Others have helped me and encouraged me too... One of my best friends, my "Peapod" and twin sister-soul mate, who I met on a large spiritual forum, helped me get the first love scene in Book 1/No Regrets perfected. I was online, talking to her privately when I did the full rewrite on that section, and thanks to her help, that particular scene and the teaser that eventually leads into it were perfected. What is in the final draft of No Regrets/Book 1 is pretty much what I had written that night, with the verb tense corrected that is. (Don't get me started on how horrible my verb tense was in the first draft of the first 37 chapters of that book in draft one!)

I had several friends and others read snippets of Book 1/No Regrets over time, and thanks to everyone's help, I have managed to see what I was doing wrong, was I was getting right, and my strengths and weaknesses. Dialogue was never my strong point, it was one of the weakest (or as I called it, my "Achilles Hell") and after a while, I noticed it was easier to write, thanks to some brutally honest criticism and encouragement from my mentor, my Peapod and so many others out there.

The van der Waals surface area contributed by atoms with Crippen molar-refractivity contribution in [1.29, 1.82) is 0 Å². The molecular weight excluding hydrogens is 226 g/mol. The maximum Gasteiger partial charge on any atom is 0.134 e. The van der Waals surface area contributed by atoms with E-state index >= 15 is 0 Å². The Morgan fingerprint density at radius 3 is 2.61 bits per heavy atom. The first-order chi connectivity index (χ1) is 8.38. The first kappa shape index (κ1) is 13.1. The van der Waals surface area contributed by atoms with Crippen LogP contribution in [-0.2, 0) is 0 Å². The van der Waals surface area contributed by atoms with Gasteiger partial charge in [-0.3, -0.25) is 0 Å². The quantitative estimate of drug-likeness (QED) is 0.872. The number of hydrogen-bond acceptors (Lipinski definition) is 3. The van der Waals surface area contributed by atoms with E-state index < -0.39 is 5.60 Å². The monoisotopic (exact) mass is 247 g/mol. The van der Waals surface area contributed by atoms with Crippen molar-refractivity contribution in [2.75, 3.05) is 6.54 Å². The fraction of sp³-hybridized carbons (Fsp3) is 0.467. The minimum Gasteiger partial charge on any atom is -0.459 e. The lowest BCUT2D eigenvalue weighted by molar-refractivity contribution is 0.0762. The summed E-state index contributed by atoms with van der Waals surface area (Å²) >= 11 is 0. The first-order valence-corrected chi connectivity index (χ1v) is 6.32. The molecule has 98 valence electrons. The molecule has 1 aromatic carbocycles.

No one knows just how much I appreciate everything... From the big boosts and brainstorming, like the ones I got from Sandra, Peapod and a few others, to the smallest things like only a smile of encouragement. It all helped me get to this point, and I'm grateful for every single word, gesture and hug sent to me over the last two and a half years, ever since Book 1/No Regrets started to take over almost every aspect of my life.